Driving up U.S. Route 101 along the Pacific coastline made us wish we had rented a convertible. We passed through coastal towns and old growth forests, and crossed over historic bridges and picturesque bays. Arriving at the Surfsand Resort in Cannon Beach, we popped into our nicely-appointed oceanfront suite, and were thrilled to have an unobstructed view of Haystack Rock. The pet and kid-friendly Surfsand—a Sunset Travel Award winner—has thought of everything for a family on vacation. Their program, Surfsand Kids, offers daily craft projects, beach toys and beach cruiser bikes, weenie roasts, ice cream socials, storybooks, and much more. Of course, adults and children alike love the nightly beach bonfire with s’mores.
An early dinner at the woodsy oceanfront Wayfarer Restaurant was to-die-for. Executive Chef Josh Archibald embraces Oregon’s sustainable, locavore food movement. I feasted on troll-caught seared salmon and my husband enjoyed a fork-tender steak accompanied by freshly foraged wild morel mushrooms, lightly sautéed. Afterward, a walk along the beach helped us work off our meal. We explored Haystack Rock—a seasonal haven for tufted puffins—which is surrounded by colorful tidal pools with starfish, anemones, and limpets.
The next day we strolled along the quaint streets of Cannon Beach, chock-full of cute shops, cafes, kite stores, and ice cream parlors. Lunch at Public Coast Brewing Company provided sustenance before our long afternoon hike at Ecola State Park, perched dramatically on the edge of Tillamook Head. We enjoyed food and drink from Coastal Brewing’s convivial brew master, Will Leroux, and the nicely designed pub comes with large windows through which you watch the brew master working his magic.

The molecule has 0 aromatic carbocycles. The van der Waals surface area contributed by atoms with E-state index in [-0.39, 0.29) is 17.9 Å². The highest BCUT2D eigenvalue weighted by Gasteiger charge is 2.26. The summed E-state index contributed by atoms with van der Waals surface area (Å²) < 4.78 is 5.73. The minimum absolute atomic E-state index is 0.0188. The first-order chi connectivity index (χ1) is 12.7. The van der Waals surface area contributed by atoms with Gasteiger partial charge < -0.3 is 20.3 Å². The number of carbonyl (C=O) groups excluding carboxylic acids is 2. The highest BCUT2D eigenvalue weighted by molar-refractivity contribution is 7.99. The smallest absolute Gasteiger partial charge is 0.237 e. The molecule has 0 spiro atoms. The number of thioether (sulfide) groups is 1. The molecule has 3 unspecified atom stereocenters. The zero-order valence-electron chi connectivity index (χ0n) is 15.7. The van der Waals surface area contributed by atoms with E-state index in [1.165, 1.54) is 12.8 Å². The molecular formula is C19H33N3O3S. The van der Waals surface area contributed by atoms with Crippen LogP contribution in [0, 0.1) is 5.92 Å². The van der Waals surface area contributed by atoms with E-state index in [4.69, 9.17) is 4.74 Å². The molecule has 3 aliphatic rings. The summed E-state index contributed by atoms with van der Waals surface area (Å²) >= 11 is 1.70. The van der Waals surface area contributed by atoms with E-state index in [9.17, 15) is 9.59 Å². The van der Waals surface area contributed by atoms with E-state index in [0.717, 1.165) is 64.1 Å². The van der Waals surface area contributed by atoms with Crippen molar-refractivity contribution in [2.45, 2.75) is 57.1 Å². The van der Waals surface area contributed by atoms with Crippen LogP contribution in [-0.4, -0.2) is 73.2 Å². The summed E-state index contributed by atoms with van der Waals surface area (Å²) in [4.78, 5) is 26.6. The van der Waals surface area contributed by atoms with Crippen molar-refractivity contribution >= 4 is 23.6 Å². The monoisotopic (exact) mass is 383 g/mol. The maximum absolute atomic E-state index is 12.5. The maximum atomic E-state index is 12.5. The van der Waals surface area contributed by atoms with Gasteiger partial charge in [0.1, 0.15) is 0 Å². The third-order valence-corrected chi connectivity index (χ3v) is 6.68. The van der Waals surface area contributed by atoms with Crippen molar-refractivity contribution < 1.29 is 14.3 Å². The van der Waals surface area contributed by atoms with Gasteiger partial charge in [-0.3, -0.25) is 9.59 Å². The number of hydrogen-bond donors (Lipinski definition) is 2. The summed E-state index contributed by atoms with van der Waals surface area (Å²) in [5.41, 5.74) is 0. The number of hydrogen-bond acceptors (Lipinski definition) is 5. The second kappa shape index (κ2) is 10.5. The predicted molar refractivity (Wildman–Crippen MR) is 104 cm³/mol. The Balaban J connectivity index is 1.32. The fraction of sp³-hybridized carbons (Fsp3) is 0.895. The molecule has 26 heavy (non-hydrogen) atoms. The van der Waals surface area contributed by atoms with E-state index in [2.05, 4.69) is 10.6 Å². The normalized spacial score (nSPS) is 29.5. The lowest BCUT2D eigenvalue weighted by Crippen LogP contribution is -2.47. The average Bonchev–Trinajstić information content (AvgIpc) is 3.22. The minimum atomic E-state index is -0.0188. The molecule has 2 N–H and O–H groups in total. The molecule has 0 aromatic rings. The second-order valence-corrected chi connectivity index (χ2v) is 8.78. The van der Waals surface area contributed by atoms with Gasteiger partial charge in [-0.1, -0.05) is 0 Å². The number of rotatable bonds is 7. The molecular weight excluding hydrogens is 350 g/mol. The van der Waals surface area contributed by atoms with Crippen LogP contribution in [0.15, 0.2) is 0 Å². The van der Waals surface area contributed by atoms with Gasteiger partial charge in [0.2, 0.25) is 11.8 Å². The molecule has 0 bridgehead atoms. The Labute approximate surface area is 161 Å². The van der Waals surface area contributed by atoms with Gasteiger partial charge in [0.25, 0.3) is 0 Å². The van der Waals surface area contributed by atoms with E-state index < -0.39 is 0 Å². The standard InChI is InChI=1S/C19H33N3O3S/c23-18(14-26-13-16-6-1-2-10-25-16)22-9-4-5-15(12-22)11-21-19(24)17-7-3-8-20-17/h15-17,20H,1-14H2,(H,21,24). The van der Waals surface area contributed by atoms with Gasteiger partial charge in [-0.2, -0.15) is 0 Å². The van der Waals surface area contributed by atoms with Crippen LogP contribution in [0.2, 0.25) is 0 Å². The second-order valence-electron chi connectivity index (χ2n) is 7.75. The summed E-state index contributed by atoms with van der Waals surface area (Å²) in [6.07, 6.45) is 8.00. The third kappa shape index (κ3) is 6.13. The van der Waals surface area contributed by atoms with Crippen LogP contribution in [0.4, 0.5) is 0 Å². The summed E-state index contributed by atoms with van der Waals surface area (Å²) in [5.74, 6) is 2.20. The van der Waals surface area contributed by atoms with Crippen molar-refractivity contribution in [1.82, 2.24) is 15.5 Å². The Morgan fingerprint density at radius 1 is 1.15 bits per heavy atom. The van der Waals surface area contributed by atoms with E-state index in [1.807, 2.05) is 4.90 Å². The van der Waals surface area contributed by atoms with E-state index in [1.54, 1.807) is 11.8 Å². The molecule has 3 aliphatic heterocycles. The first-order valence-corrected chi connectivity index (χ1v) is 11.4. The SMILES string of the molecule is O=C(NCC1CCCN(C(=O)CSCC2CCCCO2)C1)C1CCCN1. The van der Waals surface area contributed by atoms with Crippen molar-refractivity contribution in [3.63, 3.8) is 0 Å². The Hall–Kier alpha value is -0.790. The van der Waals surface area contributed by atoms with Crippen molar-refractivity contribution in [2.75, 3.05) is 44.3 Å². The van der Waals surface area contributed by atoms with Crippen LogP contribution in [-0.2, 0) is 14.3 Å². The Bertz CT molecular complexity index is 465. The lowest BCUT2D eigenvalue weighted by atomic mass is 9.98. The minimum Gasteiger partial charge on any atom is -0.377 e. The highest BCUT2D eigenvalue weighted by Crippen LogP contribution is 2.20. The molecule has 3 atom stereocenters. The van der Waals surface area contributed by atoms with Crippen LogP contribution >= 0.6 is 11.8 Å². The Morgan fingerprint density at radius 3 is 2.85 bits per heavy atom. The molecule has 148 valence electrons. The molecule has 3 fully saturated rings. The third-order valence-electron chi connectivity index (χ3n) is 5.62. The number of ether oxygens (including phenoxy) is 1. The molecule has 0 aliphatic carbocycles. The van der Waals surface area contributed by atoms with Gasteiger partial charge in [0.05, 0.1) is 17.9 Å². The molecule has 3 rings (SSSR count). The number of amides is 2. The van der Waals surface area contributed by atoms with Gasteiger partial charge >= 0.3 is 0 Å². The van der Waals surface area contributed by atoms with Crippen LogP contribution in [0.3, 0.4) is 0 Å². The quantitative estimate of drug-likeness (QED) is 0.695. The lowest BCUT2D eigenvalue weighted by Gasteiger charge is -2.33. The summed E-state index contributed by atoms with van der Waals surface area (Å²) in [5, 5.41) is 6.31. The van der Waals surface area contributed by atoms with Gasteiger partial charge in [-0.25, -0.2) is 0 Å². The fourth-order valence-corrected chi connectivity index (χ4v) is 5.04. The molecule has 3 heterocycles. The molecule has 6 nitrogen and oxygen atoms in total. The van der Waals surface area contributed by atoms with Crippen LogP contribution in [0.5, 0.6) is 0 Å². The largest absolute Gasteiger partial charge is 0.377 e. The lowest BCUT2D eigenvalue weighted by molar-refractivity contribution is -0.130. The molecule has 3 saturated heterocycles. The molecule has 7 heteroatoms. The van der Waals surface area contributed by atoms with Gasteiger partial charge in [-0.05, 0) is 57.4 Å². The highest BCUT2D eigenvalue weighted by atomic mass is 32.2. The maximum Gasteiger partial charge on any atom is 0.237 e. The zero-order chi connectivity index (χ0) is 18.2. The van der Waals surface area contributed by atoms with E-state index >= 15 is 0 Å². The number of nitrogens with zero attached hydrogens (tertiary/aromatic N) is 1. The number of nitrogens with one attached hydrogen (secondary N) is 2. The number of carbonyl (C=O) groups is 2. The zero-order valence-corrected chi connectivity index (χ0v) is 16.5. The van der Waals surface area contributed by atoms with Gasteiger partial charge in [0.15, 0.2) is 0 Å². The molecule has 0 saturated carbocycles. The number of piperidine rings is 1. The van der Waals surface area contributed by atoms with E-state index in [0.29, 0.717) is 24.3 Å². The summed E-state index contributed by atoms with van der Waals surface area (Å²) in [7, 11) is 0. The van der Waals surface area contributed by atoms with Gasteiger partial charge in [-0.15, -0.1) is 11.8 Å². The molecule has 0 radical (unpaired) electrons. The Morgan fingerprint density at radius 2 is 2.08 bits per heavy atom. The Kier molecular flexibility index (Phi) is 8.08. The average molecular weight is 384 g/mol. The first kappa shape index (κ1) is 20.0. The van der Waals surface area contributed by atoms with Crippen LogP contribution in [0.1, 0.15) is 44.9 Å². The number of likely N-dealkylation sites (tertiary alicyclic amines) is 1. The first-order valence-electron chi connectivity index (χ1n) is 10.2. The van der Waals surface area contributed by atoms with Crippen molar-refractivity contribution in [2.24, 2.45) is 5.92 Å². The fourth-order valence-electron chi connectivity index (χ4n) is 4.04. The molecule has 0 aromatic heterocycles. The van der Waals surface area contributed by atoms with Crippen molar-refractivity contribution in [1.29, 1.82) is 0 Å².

Famished after hours of hiking along the coast and in the forest, we dined at The Stephanie Inn—an elegant, upscale family-owned oceanfront boutique hotel and restaurant with richly appointed guest rooms and a luxury day spa. I was glad I brought along a gorgeous, lightweight scarf by Yala (headquartered in Eugene, Oregon) which doubled as a fashionable wrap for the evening.
The Stephanie Inn’s award-winning Executive Chef Aaron Bedard, who has a wonderfully down-to-earth personality, talked with us about his passion for sourcing ingredients from local farms, foragers, and fishermen. Our gourmet prix-fixe multicourse dinner was, of course, exquisite.
Sand Railing on the Dunes
The Oregon Dunes National Recreation Area is a thrill-seeker’s paradise. Stretching 40 miles along the central Oregon coast from Florence to Coos Bay, the ever-shifting, wind-sculpted dunes are strange and spectacular. We met up with our private sand rail guide at Sand Dune Frontier first thing in the morning. The folks at Sand Dunes Frontier were so helpful and friendly we were tempted to hang out with them after our ride. As for the ride itself, zipping to the top of a 500-foot dune not knowing what’s on the other side is more exhilarating than a theme park roller coaster. And the sheer beauty of the massive dunes dotted with small spring-fed “tree islands,” leaves you speechless. We even spotted a bald eagle leaving its nest in search of a morning meal.
Morning at the Portland Japanese Garden
Making the most of our short time in Portland, we toured of the must-see Portland Japanese Garden. With its new $33.5 million Cultural Crossing expansion project—complete with a Cultural Village designed by world-renowned architect Kengo Kuma—the gardens exude serenity. The massive medieval-style stone castle wall constructed from dry-stacked rocks, the soothing visual aesthetics of the Jordan Schnitzer Japanese Arts Learning Center, and the Garden House with its living roof inspire visitors to get acquainted with Japanese culture.
As we drove back to Portland along the Columbia River, we marveled at the diverse geography and activities Oregon offers, and added this trip to our list as “one of the great ones.”
Story and photos by Annette Brooks